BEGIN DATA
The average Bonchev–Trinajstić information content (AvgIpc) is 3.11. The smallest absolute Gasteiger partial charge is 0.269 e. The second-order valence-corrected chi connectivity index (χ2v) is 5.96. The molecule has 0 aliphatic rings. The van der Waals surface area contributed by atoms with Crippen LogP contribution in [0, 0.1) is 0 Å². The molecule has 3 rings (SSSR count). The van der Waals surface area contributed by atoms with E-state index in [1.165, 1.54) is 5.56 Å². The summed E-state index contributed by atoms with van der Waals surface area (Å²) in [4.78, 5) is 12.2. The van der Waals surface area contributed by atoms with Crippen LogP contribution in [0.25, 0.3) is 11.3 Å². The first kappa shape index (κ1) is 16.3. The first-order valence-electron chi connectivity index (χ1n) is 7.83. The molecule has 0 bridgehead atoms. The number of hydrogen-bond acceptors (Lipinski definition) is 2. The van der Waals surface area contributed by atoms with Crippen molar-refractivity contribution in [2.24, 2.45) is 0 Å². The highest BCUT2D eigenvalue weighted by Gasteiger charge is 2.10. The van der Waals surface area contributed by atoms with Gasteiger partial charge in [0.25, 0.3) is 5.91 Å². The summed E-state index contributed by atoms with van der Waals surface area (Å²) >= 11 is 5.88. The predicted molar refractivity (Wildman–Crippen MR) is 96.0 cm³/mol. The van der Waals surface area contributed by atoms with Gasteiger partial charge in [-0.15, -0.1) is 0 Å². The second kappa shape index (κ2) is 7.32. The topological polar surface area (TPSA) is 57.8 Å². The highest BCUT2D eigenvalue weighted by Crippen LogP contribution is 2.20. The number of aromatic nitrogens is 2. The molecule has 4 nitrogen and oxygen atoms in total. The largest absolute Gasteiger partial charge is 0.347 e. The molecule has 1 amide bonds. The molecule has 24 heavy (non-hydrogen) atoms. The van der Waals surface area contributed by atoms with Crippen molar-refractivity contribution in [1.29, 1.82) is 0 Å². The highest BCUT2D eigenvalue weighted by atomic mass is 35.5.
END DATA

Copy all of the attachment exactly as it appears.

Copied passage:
The average Bonchev–Trinajstić information content (AvgIpc) is 3.11. The smallest absolute Gasteiger partial charge is 0.269 e. The second-order valence-corrected chi connectivity index (χ2v) is 5.96. The molecule has 0 aliphatic rings. The van der Waals surface area contributed by atoms with Crippen LogP contribution in [0, 0.1) is 0 Å². The molecule has 3 rings (SSSR count). The van der Waals surface area contributed by atoms with E-state index in [1.165, 1.54) is 5.56 Å². The summed E-state index contributed by atoms with van der Waals surface area (Å²) in [4.78, 5) is 12.2. The van der Waals surface area contributed by atoms with Crippen LogP contribution in [0.25, 0.3) is 11.3 Å². The first kappa shape index (κ1) is 16.3. The first-order valence-electron chi connectivity index (χ1n) is 7.83. The molecule has 0 bridgehead atoms. The number of hydrogen-bond acceptors (Lipinski definition) is 2. The van der Waals surface area contributed by atoms with Crippen molar-refractivity contribution in [2.24, 2.45) is 0 Å². The highest BCUT2D eigenvalue weighted by Gasteiger charge is 2.10. The van der Waals surface area contributed by atoms with Gasteiger partial charge in [0.25, 0.3) is 5.91 Å². The summed E-state index contributed by atoms with van der Waals surface area (Å²) >= 11 is 5.88. The predicted molar refractivity (Wildman–Crippen MR) is 96.0 cm³/mol. The van der Waals surface area contributed by atoms with Gasteiger partial charge in [-0.15, -0.1) is 0 Å². The second kappa shape index (κ2) is 7.32. The topological polar surface area (TPSA) is 57.8 Å². The highest BCUT2D eigenvalue weighted by Crippen LogP contribution is 2.20. The number of aromatic nitrogens is 2. The molecule has 4 nitrogen and oxygen atoms in total. The largest absolute Gasteiger partial charge is 0.347 e. The molecule has 1 amide bonds. The molecule has 24 heavy (non-hydrogen) atoms. The van der Waals surface area contributed by atoms with Crippen molar-refractivity contribution in [1.29, 1.82) is 0 Å². The highest BCUT2D eigenvalue weighted by atomic mass is 35.5.